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Place makes a big difference to young people’s attitudes to religious diversity Project leader Professor Robert Jackson speaking at the 22 Feb 2012 Faith Debate on faith in schools

Place makes a big difference to young people’s attitudes to religious diversity

12 December 12

Since the Second World War the UK has become a more diverse country, in terms of race, ethnicity, language and religion. Various governments have instituted policies to ‘manage’ this increasing diversity and promote cohesion. Religious Education (RE) is mandatory in state-funded schools and has been seen as a tool for promoting tolerance and understanding. New research has investigated young people’s attitudes towards religious diversity across the UK and the impact that RE has upon these attitudes. It highlights the significance of the wider, especially local, context with which RE in a school interacts.

The research was conducted between 2009 and 2012 by a multidisciplinary team at Warwick Religions and Education Research Unit led by Professor Robert Jackson. It was funded by the Religion and Society Programme. As part of the project a national survey was completed by nearly 12,000 students aged between 13 and 15 in schools across the UK. As another part of the project team members visited a sample of secondary schools in rural, urban and suburban areas of England, Northern Ireland, Scotland, and Wales - and London as an exceptional case - to hold discussion groups with young people. Through these discussions, the young people involved had input into the focus of the survey. Analysis of the large amount of data generated is ongoing, but findings are emerging.

Much depends on whether religions form minorities or majorities in the school and wider community. In some schools, students who belonged to a religious minority felt that teaching about minority faiths provided fuel for teasing and bullying in their school. In other areas, such as inner-city Birmingham, religion was seen as a normal part of everyday life even if students were not themselves religious. This can be compared with rural Sussex , where religion was seen as something strange by pupils who normally had very little direct experience of active faith. In contexts like this, religious students said they avoided discussing their faith in order to fit in. In contrast, in Protestant schools in Northern Ireland and on a Scottish island being seen to be actively Christian brought respect. In some Northern Irish and Scottish schools researchers also found strong awareness of the areas’ histories of sectarianism.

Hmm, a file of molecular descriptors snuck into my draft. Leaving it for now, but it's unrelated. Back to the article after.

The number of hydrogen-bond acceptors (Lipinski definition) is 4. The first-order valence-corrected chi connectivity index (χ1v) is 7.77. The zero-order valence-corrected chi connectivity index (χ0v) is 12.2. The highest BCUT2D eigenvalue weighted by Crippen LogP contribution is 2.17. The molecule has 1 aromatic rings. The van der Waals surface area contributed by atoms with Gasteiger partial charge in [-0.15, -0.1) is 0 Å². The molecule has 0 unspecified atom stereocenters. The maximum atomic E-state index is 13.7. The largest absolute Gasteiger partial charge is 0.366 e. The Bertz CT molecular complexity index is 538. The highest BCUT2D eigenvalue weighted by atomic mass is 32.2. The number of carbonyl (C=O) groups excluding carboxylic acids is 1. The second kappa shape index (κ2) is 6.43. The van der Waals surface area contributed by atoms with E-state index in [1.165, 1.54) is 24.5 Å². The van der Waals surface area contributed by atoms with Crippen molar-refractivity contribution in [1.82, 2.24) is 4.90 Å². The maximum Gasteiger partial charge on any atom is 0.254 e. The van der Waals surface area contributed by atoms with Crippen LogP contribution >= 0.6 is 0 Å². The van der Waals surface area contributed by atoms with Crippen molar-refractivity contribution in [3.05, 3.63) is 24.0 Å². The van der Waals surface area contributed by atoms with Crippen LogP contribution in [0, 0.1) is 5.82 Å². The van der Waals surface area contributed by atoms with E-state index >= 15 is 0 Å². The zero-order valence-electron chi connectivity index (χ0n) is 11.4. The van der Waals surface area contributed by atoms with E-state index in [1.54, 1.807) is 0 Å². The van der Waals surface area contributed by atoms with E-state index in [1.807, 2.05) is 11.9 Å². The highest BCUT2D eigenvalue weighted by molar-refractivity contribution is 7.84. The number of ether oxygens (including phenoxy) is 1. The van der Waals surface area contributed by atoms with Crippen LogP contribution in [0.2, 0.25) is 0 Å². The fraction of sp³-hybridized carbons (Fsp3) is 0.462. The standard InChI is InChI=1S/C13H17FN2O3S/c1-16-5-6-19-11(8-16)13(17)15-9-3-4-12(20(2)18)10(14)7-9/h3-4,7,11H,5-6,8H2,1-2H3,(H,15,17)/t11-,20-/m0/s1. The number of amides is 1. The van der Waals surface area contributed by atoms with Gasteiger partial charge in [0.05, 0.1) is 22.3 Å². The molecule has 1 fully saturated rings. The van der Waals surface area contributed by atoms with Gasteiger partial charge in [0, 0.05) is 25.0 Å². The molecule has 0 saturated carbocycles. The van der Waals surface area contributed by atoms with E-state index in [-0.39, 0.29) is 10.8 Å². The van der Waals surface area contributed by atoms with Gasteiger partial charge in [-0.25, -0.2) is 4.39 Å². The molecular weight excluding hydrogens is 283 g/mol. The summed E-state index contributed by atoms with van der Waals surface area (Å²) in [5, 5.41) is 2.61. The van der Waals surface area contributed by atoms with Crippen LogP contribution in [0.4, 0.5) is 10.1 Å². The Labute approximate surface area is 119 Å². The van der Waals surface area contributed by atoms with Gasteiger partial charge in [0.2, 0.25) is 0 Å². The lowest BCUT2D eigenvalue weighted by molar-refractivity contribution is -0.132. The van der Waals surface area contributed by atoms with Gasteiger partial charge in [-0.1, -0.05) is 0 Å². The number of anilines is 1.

In one school the researchers encountered ethnic, linguistic and religious self-segregation, along with divisions of space at school, e.g. in the playground. Such divisions reflect residential divisions in the local area. In another school much more antipathy was reported by white, British young people towards recently arrived Polish pupils because of the linguistic divide, rather than with schoolmates from the long-standing local Pakistani-origin Muslim community. Thus local patterns of residency, migration and religious practice have an impact upon young people’s attitudes to others.

According to the survey young Hindus and Muslims generally feel accepted in the UK. Being religious is postively related to wellbeing for young people, though religious students can be at risk of bullying due to their religious identity, and religious dress remains a contentious issue. Interacting directly with other young people from different backgrounds affects students’ attitudes and understanding. The media also influence perceptions about religion and religious people, as does RE. Generally, those who do not belong to a religious group are less interested in learning about religions, but RE does help students to understand people from different religions.

Thus the research findings so far suggest that for religious and non-religious pupils to understand each other better, more should be invested in delivering good quality multifaith RE which takes full account of the local context. However, RE alone cannot resolve divisions given that religion is one, interconnected, factor amongst many shaping students’ experience and attitudes.

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Project Details

Award Title

Young People’s Attitudes towards Religious Diversity


Principal Investigator: Prof Robert Jackson (Warwick)

Co-Investigator: Prof Leslie J. Francis (Warwick)

Senior Research Fellows: Dr Elisabeth Arweck, Dr Mandy Robbins (Oct 2009–Dec 2010), Rev. Jen Croft (Jan 2011–Sept 2012), Dr Julia Ipgrave and Dr Ursula McKenna (Warwick)

PhD Student: Alice Pyke (Warwick)


University of Warwick

Research Partners

local education advisers, education inspectors and colleagues in teacher education from across the UK, school managers and RE teachers, WRERU Associates

Award Type

Phase 2 Large Grant

Key terms

religious diversity, young people and religion, religious education, meaning, values, UK



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